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It’s not just our Fishy Friends who are busy being creative in Port Isaac, you know.

I saw this illustration by Anna-Louise Felstead this morning thanks to a friend of mine in Buenos Aires called Emma (a wonderful blogger, even if she frequently makes me Argentina-sick with her posts about Palermo designers and gorgeous, fading San Telmo architecture).

Back in Cornwall, this lovely picture is of the view from the Smuggler’s Rest garden in Port Isaac, and is currently hanging in Somerset House. I like the uncompromisingly blue palette – seems nicely wintery and watery, and reminiscent of the forecast that popped up on my phone this morning for the next seven days.

For more of Anna-Louise’s illustration work, visit

God, I love the first line of the new Fishy Friends’ single: ‘Come all jolly fellows who delight in being mellow’! As the most mellow pop stars on the circuit, it’s a brilliant opener.

The new single, out last week on iTunes etc, is called Farmer’s Toast – an old English drinking song basically about good honest folk who work the land (ploughing and things) and, when they’re done for the day, like a quiet pint. As we have come to expect of the unlikely shanty-singing celebs from Port Isaac, the single combines clear, unaffected vocals with a rousing instrumental chorus and a gentle blast of Cornish village pub rowdiness.

Now I like this sort of thing – I’m into shanties, male voice choirs and dusty old Cornish folk music that draws a blank on Amazon and youtube – but the thing that keeps taking me by surprise with the Fishy Crew is how many other people seem to like them too. Sell-out shows, a film being made about them, label-mates with Amy Winehouse…

And with the local food movement in full force in Cornwall (watch out for, a hopeful online competitor to the big four), looking like it actually might be more than just a passing trend, this song is old-fashioned yet also rather timely.

They have just announced a date at the Minack for next May – better be quick. Also, a Christmas single is on the way, so I heard. Click on the links for my previous blog posts a) reviewing the Fisherman’s Friends album and b) harping on more about their mellowness when they first burst on the scene.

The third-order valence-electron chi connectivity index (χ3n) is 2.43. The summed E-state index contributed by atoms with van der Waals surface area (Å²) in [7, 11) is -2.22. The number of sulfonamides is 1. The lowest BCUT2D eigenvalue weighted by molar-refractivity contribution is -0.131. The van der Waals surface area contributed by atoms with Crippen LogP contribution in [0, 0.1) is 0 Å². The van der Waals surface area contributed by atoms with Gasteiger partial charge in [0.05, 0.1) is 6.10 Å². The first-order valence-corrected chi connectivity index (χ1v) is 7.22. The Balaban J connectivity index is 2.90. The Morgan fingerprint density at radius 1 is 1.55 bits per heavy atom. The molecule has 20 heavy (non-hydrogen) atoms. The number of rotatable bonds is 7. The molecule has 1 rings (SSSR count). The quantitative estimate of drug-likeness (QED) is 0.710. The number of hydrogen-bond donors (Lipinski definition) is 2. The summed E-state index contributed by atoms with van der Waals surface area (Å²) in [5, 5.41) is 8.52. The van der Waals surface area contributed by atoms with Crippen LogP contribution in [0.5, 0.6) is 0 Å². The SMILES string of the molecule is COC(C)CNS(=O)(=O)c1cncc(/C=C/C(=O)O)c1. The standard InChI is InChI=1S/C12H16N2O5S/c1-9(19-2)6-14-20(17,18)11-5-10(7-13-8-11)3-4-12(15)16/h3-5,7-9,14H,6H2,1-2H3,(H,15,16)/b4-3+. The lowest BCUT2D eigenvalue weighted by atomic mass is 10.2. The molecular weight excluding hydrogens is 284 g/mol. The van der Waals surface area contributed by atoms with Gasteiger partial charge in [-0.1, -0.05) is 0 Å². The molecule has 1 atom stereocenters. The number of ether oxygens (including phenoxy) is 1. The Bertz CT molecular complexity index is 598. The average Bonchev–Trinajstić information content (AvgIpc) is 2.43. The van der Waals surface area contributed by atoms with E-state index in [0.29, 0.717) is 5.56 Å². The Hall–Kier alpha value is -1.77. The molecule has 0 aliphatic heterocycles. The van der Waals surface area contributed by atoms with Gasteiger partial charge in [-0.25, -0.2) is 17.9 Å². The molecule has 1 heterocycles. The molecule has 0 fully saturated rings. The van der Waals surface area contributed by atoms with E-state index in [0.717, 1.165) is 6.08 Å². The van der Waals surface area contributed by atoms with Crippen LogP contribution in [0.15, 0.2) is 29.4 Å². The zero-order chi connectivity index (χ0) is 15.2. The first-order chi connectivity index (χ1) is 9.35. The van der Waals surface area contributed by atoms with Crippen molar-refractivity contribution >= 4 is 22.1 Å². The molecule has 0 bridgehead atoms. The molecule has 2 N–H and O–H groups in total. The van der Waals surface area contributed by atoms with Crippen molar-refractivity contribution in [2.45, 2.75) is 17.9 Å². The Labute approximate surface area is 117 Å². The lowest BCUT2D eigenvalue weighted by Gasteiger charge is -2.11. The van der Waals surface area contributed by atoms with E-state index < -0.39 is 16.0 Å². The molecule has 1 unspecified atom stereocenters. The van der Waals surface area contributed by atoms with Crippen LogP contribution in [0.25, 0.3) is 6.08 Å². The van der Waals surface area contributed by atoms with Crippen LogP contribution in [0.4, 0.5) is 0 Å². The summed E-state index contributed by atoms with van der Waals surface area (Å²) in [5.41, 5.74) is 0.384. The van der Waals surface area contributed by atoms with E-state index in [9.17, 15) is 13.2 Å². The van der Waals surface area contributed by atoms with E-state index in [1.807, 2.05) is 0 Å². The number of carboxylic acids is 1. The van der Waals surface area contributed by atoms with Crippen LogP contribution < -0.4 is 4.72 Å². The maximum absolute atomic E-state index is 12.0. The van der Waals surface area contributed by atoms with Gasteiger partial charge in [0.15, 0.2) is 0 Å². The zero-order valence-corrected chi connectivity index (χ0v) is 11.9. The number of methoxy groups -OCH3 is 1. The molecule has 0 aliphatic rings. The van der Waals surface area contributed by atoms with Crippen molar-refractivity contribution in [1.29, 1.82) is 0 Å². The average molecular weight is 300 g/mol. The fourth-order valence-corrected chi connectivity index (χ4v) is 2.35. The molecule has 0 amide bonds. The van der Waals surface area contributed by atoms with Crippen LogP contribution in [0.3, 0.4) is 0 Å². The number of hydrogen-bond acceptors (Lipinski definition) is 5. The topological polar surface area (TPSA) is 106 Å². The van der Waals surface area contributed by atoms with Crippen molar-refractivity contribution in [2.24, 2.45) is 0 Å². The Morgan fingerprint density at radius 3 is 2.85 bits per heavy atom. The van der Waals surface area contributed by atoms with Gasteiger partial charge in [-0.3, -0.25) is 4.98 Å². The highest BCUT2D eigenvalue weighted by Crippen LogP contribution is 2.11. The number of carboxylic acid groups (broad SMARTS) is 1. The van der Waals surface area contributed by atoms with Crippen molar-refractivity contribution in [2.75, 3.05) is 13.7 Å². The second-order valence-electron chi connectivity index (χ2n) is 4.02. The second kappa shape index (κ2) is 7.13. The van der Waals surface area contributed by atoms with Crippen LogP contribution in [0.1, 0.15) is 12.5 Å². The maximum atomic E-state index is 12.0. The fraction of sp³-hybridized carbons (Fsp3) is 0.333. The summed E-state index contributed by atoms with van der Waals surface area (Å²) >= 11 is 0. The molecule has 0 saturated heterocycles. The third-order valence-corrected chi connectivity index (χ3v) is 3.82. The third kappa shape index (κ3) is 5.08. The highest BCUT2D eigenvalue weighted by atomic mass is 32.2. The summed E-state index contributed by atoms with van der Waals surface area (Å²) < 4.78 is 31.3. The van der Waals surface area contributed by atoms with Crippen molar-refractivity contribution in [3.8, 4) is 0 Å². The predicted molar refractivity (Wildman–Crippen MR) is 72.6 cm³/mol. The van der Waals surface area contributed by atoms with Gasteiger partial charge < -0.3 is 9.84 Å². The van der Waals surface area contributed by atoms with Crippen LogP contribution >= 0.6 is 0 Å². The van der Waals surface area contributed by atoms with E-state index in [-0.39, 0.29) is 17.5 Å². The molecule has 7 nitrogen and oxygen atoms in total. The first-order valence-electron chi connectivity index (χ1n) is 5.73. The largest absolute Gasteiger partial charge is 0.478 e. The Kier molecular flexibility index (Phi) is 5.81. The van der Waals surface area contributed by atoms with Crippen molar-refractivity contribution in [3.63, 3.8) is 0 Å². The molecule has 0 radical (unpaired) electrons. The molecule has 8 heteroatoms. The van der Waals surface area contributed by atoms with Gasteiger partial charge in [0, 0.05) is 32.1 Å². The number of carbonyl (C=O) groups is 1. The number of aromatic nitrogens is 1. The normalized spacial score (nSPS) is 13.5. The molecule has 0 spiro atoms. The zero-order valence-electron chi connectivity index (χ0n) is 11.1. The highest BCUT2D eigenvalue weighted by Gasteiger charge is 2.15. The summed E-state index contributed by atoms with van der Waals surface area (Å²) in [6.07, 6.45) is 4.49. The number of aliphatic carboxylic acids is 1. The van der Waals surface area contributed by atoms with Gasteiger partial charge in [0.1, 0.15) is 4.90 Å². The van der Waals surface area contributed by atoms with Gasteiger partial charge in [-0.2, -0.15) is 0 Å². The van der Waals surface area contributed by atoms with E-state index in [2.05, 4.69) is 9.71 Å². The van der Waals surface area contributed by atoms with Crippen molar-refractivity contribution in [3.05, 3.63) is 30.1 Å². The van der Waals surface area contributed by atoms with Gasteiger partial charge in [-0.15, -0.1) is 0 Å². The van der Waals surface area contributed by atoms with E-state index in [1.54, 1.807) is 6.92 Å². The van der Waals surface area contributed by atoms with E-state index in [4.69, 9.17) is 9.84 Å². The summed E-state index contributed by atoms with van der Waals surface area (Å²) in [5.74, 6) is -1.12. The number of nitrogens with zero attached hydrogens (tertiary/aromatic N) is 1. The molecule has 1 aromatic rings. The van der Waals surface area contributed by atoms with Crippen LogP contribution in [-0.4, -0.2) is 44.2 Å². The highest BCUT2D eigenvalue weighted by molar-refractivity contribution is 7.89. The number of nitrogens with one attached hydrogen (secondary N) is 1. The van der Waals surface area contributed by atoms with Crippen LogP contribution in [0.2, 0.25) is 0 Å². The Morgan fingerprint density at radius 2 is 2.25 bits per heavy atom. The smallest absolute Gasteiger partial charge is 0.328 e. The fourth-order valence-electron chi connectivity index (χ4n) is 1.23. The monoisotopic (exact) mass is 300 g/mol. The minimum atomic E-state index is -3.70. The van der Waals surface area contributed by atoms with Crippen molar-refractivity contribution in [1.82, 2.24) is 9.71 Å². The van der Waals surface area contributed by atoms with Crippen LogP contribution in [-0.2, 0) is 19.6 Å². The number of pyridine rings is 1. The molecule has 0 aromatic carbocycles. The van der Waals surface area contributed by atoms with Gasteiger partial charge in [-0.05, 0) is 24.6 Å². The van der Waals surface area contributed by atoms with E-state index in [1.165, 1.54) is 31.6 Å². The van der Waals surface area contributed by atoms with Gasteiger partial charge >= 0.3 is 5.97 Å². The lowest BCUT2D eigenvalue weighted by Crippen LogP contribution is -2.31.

A few weeks ago everyone (including pasties + cream here) got all frothed up about the quirky story in which ten low-key Cornish fishermen from Port Isaac hit the big time with a million-pound Universal Music deal. Now the first reviews of the album are rolling in. So, how did the boys measure up?

Well, the Guardian review gives ‘Port Isaac’s Fisherman’s Friends’ three stars, declaring it ‘the folk curiosity album of the year’ and describing the tracks as ‘gutsy work songs, mostly sung full-tilt’, but also ‘a bit plodding and respectful’.

The Indie meanwhile found it a ‘fulsome blend of baritones and tenors’, which ‘brings their repertoire of far-flung seafaring ballads to burly life’.

I agree with a lot of that (phew – I was feeling all protective). This is a hugely Read the rest of this entry »

I’m loving the story in the news today about the Cornish shanty singers from Port Isaac called Fisherman’s Friends, who randomly landed a £1 million recording contract with Universal (same label as Lady Gaga) after a music producer happened to be drinking in their local pub.

There is a long tradition of acapella shanty singing in Cornish pubs on a Friday night – it typically involves a group of bearded men with deep voices, a lot of warm ale and much swaying (the pub at Cadgwith even has handles on the ceiling for this purpose).

Inevitably, the lads (aged 50-70) have cleaned up their act a bit for the video (you know, washed the salt out of their hair) but I can’t get enough of the low-key reactions from the singers in interviews.

I heard one interviewed on Radio Cornwall this morning whose expectations seemed nothing if not grounded: ‘If I get a nice family holiday out of it, well, I’d be thrilled.’

And from another:

‘We don’t really know what to expect, to be honest – we’re just making it up as we go along. We are booked in for a few festivals, we’ve got a slot at Glastonbury, but I don’t really know too much about it. We might just be playing behind the bar.’

I’m posting two videos, first the tidied up new Universal video (do I hear a touch of Mumford & Sons?) and the second: shakier, low-definition footage of them singing classic shanty ‘South Australia’ on the beach at Port Isaac.

p&c january header: artist’s studio Newlyn

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